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What Apple's new Touch Bar means for Mac users

Matt Kapko | Oct. 31, 2016
Apple this week introduced new MacBook Pros with 'Touch Bars' that hint at Apple's future strategy for touch tech in macOS. However, the price of the refreshed laptops might put them out of reach for many enterprises.

Apple yesterday introduced a touch-enabled and dynamic input strip for its line of MacBook Pro laptops. Called Touch Bar, it's the most noteworthy addition to Apple's premium notebooks in years and could be an early indicator of the company's plans to bring more touch functionality to MacBooks. The new feature is also another example of Apple's decision to mix the core experiences of iOS and macOS. The strategy could be viewed either as a middle-of-the-road approach or a deliberate step toward its vision for the future of computing.

Rhoda Alexander, director of tablet and PC research at IHS, says the Touch Bar follows Apple's methodical approach to innovation, and it shouldn't drastically change the ways customers use MacBooks. "This gives a blend between relying on the mechanical piece for something that works really well, that people are very comfortable with, while giving you that enhancement of the Touch Bar" to add new functionality, she says.

Apple path veers away from Google, Microsoft strategies

The separation between Mac computers and iOS mobile devices is notably different from the way Microsoft and Google approach touch technology. "Whereas Microsoft this week reemphasized its touch displays for Windows PCs with the Surface Studio, Apple reserves full touch displays for its iOS devices and focuses on the horizontal plane when it comes to interaction with Macs," wrote Jan Dawson, chief analyst and founder of Jackdaw Research, in a research note. "The Touch Bar and larger trackpad reinforce this sense that Apple thinks you want to interact with your laptop while keeping your hands down rather than constantly reaching up and touching the screen."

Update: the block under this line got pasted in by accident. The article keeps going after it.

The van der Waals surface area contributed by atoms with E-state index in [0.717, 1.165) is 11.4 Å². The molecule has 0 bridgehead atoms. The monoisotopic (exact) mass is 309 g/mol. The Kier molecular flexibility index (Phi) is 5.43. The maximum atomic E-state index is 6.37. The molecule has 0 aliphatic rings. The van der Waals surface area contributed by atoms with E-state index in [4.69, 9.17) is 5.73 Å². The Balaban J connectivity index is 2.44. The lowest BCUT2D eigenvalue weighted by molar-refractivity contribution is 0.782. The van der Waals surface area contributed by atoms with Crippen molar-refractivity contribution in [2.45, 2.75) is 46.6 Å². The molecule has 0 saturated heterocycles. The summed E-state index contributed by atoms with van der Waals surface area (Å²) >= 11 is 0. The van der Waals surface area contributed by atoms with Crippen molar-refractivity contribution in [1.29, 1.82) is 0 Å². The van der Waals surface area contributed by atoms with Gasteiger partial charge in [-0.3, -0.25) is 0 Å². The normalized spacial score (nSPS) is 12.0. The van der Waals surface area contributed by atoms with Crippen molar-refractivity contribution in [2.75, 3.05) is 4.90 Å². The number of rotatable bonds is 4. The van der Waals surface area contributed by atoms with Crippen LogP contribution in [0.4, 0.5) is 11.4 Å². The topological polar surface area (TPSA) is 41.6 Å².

With its new MacBooks, Apple retained functionality that customers are comfortable with in a traditional clamshell form factor while incorporating touch in a limited, but useful way, according to Alexander.

The Touch Bar is an extension of the keyboard and trackpad and is comprised of three regions: a system button area to the left, app-specific controls in the middle, and core functions such as volume and brightness adjustments to the right. The touch-enabled surface is not a display for alerts, messages or "anything else that commands the user's attention or distracts from their work on the main screen," Apple wrote in its related developer guidelines. "The Touch Bar is considered an extension of the keyboard, and people don't expect animation in their keyboard." Apple also doesn't want Touch Bar to be used as a replacement for keyboard shortcuts. 

"The Touch Bar is actually using touch in a very unique manner that supplements the use of the trackpad and the display," says Van Baker, research vice president at Gartner


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